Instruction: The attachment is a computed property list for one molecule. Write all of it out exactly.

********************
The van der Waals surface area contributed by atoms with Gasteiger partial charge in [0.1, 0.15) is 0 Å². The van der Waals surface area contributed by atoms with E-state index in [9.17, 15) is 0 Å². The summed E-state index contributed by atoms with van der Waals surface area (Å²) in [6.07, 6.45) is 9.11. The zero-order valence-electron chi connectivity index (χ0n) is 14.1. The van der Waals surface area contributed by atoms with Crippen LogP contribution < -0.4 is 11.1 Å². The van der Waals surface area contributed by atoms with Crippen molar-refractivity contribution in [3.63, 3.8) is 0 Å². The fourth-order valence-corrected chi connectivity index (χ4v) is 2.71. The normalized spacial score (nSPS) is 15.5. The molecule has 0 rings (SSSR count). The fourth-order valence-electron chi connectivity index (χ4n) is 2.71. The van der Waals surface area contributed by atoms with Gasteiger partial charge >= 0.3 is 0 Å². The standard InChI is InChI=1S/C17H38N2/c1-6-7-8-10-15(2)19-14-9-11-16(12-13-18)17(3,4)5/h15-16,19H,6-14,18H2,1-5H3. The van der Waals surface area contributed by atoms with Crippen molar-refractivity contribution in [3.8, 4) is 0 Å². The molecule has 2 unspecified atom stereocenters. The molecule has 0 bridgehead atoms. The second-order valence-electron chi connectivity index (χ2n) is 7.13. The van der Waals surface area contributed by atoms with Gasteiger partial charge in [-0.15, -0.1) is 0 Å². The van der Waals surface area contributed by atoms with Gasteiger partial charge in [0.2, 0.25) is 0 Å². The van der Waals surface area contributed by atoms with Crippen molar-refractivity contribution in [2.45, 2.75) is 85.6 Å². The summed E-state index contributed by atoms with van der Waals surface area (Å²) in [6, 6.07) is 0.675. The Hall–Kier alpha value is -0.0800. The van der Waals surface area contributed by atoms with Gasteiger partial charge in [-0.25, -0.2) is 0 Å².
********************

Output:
The van der Waals surface area contributed by atoms with Gasteiger partial charge in [0.1, 0.15) is 0 Å². The van der Waals surface area contributed by atoms with E-state index in [9.17, 15) is 0 Å². The summed E-state index contributed by atoms with van der Waals surface area (Å²) in [6.07, 6.45) is 9.11. The zero-order valence-electron chi connectivity index (χ0n) is 14.1. The van der Waals surface area contributed by atoms with Crippen LogP contribution < -0.4 is 11.1 Å². The van der Waals surface area contributed by atoms with Crippen molar-refractivity contribution in [3.63, 3.8) is 0 Å². The fourth-order valence-corrected chi connectivity index (χ4v) is 2.71. The normalized spacial score (nSPS) is 15.5. The molecule has 0 rings (SSSR count). The fourth-order valence-electron chi connectivity index (χ4n) is 2.71. The van der Waals surface area contributed by atoms with Gasteiger partial charge >= 0.3 is 0 Å². The standard InChI is InChI=1S/C17H38N2/c1-6-7-8-10-15(2)19-14-9-11-16(12-13-18)17(3,4)5/h15-16,19H,6-14,18H2,1-5H3. The van der Waals surface area contributed by atoms with Crippen molar-refractivity contribution in [3.8, 4) is 0 Å². The molecule has 2 unspecified atom stereocenters. The molecule has 0 bridgehead atoms. The second-order valence-electron chi connectivity index (χ2n) is 7.13. The van der Waals surface area contributed by atoms with Gasteiger partial charge in [-0.15, -0.1) is 0 Å². The van der Waals surface area contributed by atoms with Gasteiger partial charge in [0.2, 0.25) is 0 Å². The van der Waals surface area contributed by atoms with Crippen molar-refractivity contribution in [2.45, 2.75) is 85.6 Å². The summed E-state index contributed by atoms with van der Waals surface area (Å²) in [6, 6.07) is 0.675. The Hall–Kier alpha value is -0.0800. The van der Waals surface area contributed by atoms with Gasteiger partial charge in [-0.25, -0.2) is 0 Å².